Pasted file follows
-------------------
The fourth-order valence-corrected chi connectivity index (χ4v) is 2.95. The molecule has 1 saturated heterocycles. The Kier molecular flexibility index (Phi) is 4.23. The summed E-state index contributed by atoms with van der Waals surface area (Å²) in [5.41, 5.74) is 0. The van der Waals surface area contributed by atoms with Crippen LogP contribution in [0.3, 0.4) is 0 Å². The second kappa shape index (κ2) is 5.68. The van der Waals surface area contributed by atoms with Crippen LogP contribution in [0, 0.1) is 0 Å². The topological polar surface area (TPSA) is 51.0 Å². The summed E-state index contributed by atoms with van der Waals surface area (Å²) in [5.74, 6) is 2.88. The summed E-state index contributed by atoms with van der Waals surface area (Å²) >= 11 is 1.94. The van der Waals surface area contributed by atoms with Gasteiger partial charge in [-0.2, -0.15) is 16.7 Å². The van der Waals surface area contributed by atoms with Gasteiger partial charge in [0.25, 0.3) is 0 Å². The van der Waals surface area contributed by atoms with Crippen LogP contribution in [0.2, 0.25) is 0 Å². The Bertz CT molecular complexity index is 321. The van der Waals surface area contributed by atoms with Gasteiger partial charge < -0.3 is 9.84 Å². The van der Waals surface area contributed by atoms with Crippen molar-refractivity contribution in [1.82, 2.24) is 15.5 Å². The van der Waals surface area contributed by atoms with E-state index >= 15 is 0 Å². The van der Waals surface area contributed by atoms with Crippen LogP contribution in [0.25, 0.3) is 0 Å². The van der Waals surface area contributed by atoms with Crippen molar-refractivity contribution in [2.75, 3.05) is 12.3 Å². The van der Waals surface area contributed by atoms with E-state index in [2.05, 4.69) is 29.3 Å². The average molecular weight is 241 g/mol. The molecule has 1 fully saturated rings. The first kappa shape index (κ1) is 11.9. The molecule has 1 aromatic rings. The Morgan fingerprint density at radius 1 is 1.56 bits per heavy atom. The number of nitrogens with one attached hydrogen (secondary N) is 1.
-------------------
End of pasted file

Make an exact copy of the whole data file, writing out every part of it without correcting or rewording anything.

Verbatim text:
The fourth-order valence-corrected chi connectivity index (χ4v) is 2.95. The molecule has 1 saturated heterocycles. The Kier molecular flexibility index (Phi) is 4.23. The summed E-state index contributed by atoms with van der Waals surface area (Å²) in [5.41, 5.74) is 0. The van der Waals surface area contributed by atoms with Crippen LogP contribution in [0.3, 0.4) is 0 Å². The second kappa shape index (κ2) is 5.68. The van der Waals surface area contributed by atoms with Crippen LogP contribution in [0, 0.1) is 0 Å². The topological polar surface area (TPSA) is 51.0 Å². The summed E-state index contributed by atoms with van der Waals surface area (Å²) in [5.74, 6) is 2.88. The summed E-state index contributed by atoms with van der Waals surface area (Å²) >= 11 is 1.94. The van der Waals surface area contributed by atoms with Gasteiger partial charge in [-0.2, -0.15) is 16.7 Å². The van der Waals surface area contributed by atoms with Gasteiger partial charge in [0.25, 0.3) is 0 Å². The van der Waals surface area contributed by atoms with Crippen LogP contribution in [0.2, 0.25) is 0 Å². The Bertz CT molecular complexity index is 321. The van der Waals surface area contributed by atoms with Gasteiger partial charge < -0.3 is 9.84 Å². The van der Waals surface area contributed by atoms with Crippen molar-refractivity contribution in [1.82, 2.24) is 15.5 Å². The van der Waals surface area contributed by atoms with E-state index >= 15 is 0 Å². The van der Waals surface area contributed by atoms with Crippen LogP contribution in [0.25, 0.3) is 0 Å². The van der Waals surface area contributed by atoms with Crippen molar-refractivity contribution in [2.75, 3.05) is 12.3 Å². The van der Waals surface area contributed by atoms with E-state index in [2.05, 4.69) is 29.3 Å². The average molecular weight is 241 g/mol. The molecule has 1 fully saturated rings. The first kappa shape index (κ1) is 11.9. The molecule has 1 aromatic rings. The Morgan fingerprint density at radius 1 is 1.56 bits per heavy atom. The number of nitrogens with one attached hydrogen (secondary N) is 1.